While there were many great results even after a tough year in 2016, there were some real disappointments too. According to Levi Runkle, a Tri-Ag Products, Inc. agronomist, some of those disappointing corn yields may have been partially the result of a rare issue in Ohio — red root rot. Runkle found the unique challenge for Ohio in a surprising number of fields last year.
“This is a rare late season destructive disease that leads to lodging. As we went into harvest we started seeing problems with hybrids that don’t usually have problems with lodging or ear drop,” he said. “As we got to looking at it, we started to see a lot of purpling or red on the roots that looked like insect damage. That is something we typically don’t see here. You see it more in the Delaware or Maryland area.”
Red root rot needs the right set of conditions to become a problem.
“It is brought on by some type of early stress. For us it could have been from the frost damage last year or an early inoculation of Pythium or Fusarium. As you get into the year, red root rot needs an extended period of stress, which we had with drought stress and higher temperatures,” Runkle said. “Then when we got that large rain event in August, it allowed the inoculant for the red root rot to get in. You can have a really good-looking field and in four or five days it is dead. It completely cannibalizes the stalk and shuts down production and stops packing starch, which really affects grain. We can see 20% yield loss from it. The root mass also decays really fast and your stalk decays fast and it causes a lot of lodging, harvest issues and ear drop. It is really nasty. The higher nighttime temperatures towards the end of August also helped this disease thrive. It is very rare to have all of these things come together in Ohio but it happened last year.”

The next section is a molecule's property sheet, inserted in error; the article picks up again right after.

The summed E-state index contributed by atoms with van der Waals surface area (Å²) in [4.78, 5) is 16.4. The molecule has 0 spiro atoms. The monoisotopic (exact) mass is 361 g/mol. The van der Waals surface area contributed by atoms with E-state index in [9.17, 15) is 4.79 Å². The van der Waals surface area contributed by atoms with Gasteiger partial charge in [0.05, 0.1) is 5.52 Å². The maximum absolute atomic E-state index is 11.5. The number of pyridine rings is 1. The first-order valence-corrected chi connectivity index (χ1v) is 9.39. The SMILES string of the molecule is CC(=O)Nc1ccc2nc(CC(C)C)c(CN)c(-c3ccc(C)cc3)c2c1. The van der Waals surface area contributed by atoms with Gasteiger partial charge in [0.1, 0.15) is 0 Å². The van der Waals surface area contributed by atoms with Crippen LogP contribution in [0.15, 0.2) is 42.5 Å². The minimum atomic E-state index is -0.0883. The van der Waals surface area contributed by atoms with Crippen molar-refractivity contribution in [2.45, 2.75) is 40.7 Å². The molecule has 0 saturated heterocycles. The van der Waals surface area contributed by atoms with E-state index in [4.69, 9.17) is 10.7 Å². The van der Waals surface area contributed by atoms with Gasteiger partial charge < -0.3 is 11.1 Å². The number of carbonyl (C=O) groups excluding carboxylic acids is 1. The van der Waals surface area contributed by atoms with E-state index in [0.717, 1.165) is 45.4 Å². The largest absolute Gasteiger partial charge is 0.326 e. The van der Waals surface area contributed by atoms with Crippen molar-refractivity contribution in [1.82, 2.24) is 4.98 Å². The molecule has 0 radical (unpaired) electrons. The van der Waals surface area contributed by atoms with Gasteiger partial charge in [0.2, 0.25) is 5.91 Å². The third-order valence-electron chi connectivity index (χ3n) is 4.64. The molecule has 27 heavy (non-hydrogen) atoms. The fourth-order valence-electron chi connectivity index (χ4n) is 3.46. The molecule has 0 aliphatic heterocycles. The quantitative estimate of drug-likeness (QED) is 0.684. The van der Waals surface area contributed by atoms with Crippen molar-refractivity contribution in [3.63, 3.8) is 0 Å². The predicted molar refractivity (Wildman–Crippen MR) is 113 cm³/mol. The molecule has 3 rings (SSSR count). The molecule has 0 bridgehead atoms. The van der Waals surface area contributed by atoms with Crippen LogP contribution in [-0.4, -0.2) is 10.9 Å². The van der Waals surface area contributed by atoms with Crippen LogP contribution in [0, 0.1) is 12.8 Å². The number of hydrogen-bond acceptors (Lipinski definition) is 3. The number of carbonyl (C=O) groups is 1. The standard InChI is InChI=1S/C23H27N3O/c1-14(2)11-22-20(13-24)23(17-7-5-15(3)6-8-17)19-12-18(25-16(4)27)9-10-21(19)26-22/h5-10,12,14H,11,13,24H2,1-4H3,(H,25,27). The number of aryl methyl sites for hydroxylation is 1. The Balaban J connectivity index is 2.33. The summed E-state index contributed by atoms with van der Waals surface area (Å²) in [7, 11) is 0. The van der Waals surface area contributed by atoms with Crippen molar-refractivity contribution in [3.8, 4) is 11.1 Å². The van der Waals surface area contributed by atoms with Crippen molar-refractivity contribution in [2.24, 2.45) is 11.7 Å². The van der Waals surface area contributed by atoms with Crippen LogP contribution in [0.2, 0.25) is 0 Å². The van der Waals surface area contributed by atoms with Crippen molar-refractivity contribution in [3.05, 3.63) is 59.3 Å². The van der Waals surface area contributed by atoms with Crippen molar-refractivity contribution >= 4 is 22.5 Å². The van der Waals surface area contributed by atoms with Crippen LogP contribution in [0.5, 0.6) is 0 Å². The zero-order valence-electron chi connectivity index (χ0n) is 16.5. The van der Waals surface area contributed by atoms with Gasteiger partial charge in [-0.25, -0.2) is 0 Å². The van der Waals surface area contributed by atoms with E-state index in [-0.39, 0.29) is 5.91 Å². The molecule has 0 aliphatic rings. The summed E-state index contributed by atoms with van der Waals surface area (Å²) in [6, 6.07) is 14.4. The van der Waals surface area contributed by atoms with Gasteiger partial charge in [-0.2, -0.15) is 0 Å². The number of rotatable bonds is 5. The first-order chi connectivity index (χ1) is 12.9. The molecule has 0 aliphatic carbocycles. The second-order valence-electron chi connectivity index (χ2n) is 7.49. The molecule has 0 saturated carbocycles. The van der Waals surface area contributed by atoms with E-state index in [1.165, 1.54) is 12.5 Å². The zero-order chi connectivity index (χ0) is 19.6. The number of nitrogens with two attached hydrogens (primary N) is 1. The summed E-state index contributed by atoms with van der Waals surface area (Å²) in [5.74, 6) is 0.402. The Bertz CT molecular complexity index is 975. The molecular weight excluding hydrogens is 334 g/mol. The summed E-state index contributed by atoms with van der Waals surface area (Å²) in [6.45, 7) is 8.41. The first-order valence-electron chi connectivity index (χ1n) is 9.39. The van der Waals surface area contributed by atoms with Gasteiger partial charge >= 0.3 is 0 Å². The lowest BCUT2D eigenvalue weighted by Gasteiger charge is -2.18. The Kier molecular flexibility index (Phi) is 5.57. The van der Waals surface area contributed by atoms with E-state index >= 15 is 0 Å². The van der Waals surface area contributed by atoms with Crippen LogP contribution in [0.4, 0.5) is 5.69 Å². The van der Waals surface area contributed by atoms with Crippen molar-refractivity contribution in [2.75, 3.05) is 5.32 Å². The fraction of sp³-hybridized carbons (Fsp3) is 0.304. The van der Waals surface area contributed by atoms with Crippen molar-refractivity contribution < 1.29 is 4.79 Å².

According to the University of Illinois, symptoms of red root rot include red or pink discoloration of the root system and lower stalk tissue, early death and shriveling showing up just prior to corn maturity. The red color is deeper and darker than that of Gibberella stalk and root rot and the symptoms can vary among different corn hybrids. The rotting of the roots below ground can lead to wilting and grayish green foliage, premature plant death, and lodging in four to five days.
University of Illinois experts said the Phoma terrestris fungus that causes red root rot is associated with Pythium and Fusarium species and can survive in soils with a wide range of temperature and pH conditions. It overwinters as microsclerotia in soil. High yield conditions and moderate temperatures favor the disease.
In many cases Runkle thinks red root rot was a problem in more 2016 fields that people realized because other more common issued were blamed.
“Some people thought it was rootworm but in some cases in Ohio last year it was red root rot,” he said. “Kernels didn’t fill right because the plant died prematurely.”
Runkle does not think red root rot will be a regular problem in Ohio due to the conditions it requires.
“Hopefully we don’t see it again for a long time. It does stay in the soil, but you still have to have those other factors for it to be a problem. You have to have a lot of things line up to get this problem,” he said. “I don’t think it will be a regular problem in Ohio.”